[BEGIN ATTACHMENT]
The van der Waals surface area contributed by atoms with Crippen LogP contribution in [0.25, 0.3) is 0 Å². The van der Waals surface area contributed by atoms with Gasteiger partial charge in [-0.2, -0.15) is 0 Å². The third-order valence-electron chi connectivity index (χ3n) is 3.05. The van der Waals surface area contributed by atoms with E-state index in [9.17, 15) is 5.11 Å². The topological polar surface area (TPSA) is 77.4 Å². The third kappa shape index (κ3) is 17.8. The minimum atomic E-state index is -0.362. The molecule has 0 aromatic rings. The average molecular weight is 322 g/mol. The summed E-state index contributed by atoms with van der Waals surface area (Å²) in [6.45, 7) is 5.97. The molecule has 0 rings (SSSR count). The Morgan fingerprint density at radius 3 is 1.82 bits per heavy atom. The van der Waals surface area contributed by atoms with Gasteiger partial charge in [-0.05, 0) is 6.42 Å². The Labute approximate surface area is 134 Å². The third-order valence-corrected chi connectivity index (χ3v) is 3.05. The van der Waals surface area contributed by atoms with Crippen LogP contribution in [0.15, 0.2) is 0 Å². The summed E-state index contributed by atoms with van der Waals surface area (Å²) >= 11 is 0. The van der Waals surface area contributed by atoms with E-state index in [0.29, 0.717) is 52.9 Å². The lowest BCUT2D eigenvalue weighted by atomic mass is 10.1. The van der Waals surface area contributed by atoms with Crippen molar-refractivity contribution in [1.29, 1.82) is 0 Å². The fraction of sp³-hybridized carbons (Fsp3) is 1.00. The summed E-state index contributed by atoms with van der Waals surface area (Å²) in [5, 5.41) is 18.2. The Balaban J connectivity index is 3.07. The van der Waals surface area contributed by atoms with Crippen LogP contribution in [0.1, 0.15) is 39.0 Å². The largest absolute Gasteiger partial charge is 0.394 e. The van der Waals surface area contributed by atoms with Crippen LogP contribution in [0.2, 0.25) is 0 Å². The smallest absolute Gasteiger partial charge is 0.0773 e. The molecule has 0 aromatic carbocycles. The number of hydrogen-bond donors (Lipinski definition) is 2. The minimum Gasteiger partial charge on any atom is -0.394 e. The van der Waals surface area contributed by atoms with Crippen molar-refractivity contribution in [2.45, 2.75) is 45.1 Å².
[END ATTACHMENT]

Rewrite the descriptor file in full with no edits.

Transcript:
The van der Waals surface area contributed by atoms with Crippen LogP contribution in [0.25, 0.3) is 0 Å². The van der Waals surface area contributed by atoms with Gasteiger partial charge in [-0.2, -0.15) is 0 Å². The third-order valence-electron chi connectivity index (χ3n) is 3.05. The van der Waals surface area contributed by atoms with E-state index in [9.17, 15) is 5.11 Å². The topological polar surface area (TPSA) is 77.4 Å². The third kappa shape index (κ3) is 17.8. The minimum atomic E-state index is -0.362. The molecule has 0 aromatic rings. The average molecular weight is 322 g/mol. The summed E-state index contributed by atoms with van der Waals surface area (Å²) in [6.45, 7) is 5.97. The molecule has 0 rings (SSSR count). The Morgan fingerprint density at radius 3 is 1.82 bits per heavy atom. The van der Waals surface area contributed by atoms with Gasteiger partial charge in [-0.05, 0) is 6.42 Å². The Labute approximate surface area is 134 Å². The third-order valence-corrected chi connectivity index (χ3v) is 3.05. The van der Waals surface area contributed by atoms with Crippen LogP contribution in [0.15, 0.2) is 0 Å². The summed E-state index contributed by atoms with van der Waals surface area (Å²) >= 11 is 0. The van der Waals surface area contributed by atoms with E-state index in [0.29, 0.717) is 52.9 Å². The lowest BCUT2D eigenvalue weighted by atomic mass is 10.1. The van der Waals surface area contributed by atoms with Crippen molar-refractivity contribution in [1.29, 1.82) is 0 Å². The fraction of sp³-hybridized carbons (Fsp3) is 1.00. The summed E-state index contributed by atoms with van der Waals surface area (Å²) in [5, 5.41) is 18.2. The Balaban J connectivity index is 3.07. The van der Waals surface area contributed by atoms with Crippen LogP contribution in [0.1, 0.15) is 39.0 Å². The largest absolute Gasteiger partial charge is 0.394 e. The van der Waals surface area contributed by atoms with Crippen LogP contribution in [0.2, 0.25) is 0 Å². The smallest absolute Gasteiger partial charge is 0.0773 e. The molecule has 0 aromatic carbocycles. The number of hydrogen-bond donors (Lipinski definition) is 2. The minimum Gasteiger partial charge on any atom is -0.394 e. The van der Waals surface area contributed by atoms with Crippen molar-refractivity contribution in [2.45, 2.75) is 45.1 Å².